"I ran an IRB in the military for five years, and the people who worked on it had no education—they learned by the seat of their pants," Hill says. "But especially now as we see more about certification and how that's becoming more important, I think these people need to have a good understanding of what is needed in a consent form, and more."
Isidor says he's never recruited new employees at colleges.
"What we try to find are people who have been study coordinators, people who have worked at clinical research organizations (CROs), or sponsors," Isidor says. "And we have a young man who has a master's degree in bioethics from Penn, and he sought us out."
Sometimes potential employees have requested to do an internship at the IRB, as well, he adds.
If Isidor did recruit college graduates, he says he'd be interested in English majors.
"I find that writing in our society is a dying art," Isidor says. "And I like people who can articulate well and listen, who can write and observe."
Also, the IRB has a number of employees with nursing backgrounds, Isidor says.
"But the truth is they don't teach anything about IRBs or human subjects research in colleges," he adds.
The 2007 salary survey shows that the IRB professionals who responded are well-educated. Only 13.51% have less than a bachelor's degree. And more than 60% of the respondents reported having completed at least some graduate work. More than 40% have earned a graduate degree.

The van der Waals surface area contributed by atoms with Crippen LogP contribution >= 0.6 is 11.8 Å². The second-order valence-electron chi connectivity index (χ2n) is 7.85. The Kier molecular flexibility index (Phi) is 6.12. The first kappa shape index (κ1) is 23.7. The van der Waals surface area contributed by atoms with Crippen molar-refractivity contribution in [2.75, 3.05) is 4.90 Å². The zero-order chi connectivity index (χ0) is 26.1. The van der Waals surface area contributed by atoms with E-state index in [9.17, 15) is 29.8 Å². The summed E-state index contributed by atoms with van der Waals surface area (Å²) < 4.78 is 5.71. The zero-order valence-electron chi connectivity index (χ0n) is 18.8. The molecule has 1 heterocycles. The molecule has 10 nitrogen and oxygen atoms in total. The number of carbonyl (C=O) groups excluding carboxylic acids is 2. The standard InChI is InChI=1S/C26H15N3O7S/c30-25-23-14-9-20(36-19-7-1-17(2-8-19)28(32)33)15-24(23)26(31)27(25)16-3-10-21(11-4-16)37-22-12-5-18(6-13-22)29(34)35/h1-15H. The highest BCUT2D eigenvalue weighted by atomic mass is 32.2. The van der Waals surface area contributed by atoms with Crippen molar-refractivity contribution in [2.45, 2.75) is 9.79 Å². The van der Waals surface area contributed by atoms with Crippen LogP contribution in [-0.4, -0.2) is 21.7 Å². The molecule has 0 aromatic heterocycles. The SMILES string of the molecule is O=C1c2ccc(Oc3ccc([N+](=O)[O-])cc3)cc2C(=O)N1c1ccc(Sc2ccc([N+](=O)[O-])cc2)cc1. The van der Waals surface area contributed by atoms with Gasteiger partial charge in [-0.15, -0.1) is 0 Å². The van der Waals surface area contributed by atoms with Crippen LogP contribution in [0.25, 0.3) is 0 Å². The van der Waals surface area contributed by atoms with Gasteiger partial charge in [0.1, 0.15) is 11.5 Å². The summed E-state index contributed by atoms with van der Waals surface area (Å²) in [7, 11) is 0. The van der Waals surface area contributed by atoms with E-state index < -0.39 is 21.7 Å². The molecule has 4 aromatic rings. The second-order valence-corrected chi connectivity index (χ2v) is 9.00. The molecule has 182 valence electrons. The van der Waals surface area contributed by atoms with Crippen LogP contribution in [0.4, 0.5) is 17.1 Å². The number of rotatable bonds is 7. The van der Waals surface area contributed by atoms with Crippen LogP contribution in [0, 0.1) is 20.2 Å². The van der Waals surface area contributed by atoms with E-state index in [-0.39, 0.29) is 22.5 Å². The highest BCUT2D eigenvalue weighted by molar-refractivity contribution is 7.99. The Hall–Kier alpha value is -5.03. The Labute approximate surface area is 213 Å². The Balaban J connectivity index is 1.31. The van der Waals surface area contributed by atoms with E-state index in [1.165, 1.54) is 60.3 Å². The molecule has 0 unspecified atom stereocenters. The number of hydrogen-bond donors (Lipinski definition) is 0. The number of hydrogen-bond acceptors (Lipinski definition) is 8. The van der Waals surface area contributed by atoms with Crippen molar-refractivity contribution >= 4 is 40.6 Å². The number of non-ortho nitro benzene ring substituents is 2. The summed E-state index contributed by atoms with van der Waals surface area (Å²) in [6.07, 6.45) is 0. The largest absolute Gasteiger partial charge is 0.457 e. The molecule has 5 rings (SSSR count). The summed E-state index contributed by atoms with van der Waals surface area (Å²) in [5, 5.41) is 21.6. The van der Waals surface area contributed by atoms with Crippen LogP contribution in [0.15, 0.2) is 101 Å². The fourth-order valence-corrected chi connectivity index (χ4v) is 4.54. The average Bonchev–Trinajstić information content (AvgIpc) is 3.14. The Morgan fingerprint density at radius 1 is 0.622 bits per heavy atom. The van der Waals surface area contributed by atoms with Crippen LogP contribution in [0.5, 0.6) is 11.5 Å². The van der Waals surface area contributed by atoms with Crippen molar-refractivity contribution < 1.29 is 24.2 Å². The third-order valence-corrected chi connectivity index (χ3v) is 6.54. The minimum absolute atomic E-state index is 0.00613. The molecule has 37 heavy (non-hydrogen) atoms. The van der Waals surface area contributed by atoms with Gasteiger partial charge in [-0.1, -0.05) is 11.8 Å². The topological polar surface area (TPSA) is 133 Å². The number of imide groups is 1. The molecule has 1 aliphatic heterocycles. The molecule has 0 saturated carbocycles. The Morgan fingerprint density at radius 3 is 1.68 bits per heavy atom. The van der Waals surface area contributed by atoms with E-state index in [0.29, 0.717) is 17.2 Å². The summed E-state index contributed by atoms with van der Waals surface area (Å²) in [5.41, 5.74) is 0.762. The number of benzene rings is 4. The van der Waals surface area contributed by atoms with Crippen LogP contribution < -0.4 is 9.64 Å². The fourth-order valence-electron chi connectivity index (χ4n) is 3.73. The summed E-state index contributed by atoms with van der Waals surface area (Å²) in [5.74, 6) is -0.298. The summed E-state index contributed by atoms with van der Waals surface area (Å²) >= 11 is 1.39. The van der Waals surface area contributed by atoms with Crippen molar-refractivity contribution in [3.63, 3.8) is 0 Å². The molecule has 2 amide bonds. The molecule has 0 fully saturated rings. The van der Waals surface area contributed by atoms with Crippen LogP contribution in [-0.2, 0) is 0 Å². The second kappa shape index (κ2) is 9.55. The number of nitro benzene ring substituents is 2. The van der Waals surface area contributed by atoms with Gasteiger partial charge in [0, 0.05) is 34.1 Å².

IRB professionals are a well-educated group, despite the difficulty they face in advancing their education.
"Most of us have tried to go back and get advanced degrees," LoDico says. "But unless they have a very big staff, they have gone on, but never completed the degree."
LoDico says she personally is just two courses and a thesis away from receiving her master's degree.
Many institutions will provide tuition funding, but finding time to pursue an advanced degree is the problem, she notes.
"My average work week is 76 hours per week," LoDico says. "The range is rarely under 60 hours, and sometimes it's 80 and 90 hours—only surgeons work like this."
According to the 2007 salary survey, 56% of respondents work more than 40 hours per week and 12% work more than 50 hours per week.
IRB administrators attend many meetings and are always multitasking, LoDico notes.
The salary survey respondents reported having seen increases in their workloads, with 68.92% showing an increase and only 9.46% showing a decrease.
The 2007 salary survey found that the IRB professionals who responded mostly are employed in hospitals (51.35%), with another 39.19% employed in an academic setting.
Also, survey respondents reported having less experience in working for an IRB than their ages might otherwise suggest.
For instance, more than two-thirds of respondents have worked for an IRB for six or less years. A little more than 17% have worked for an IRB between seven and 12 years, and about 14% have worked for an IRB for 13 or more years.
People who work for IRBs often find their jobs through serendipity, Isidor notes.
They start out in some other field, become interested in research and human subjects protection, and then end up working for an IRB.
"Most people started someplace else and ended up here at an IRB because there are no certifying degrees," LoDico says.
"I don't think people at age 11 or 12, when they're asked to describe a career path, will say they are going to work for an IRB," Isidor says.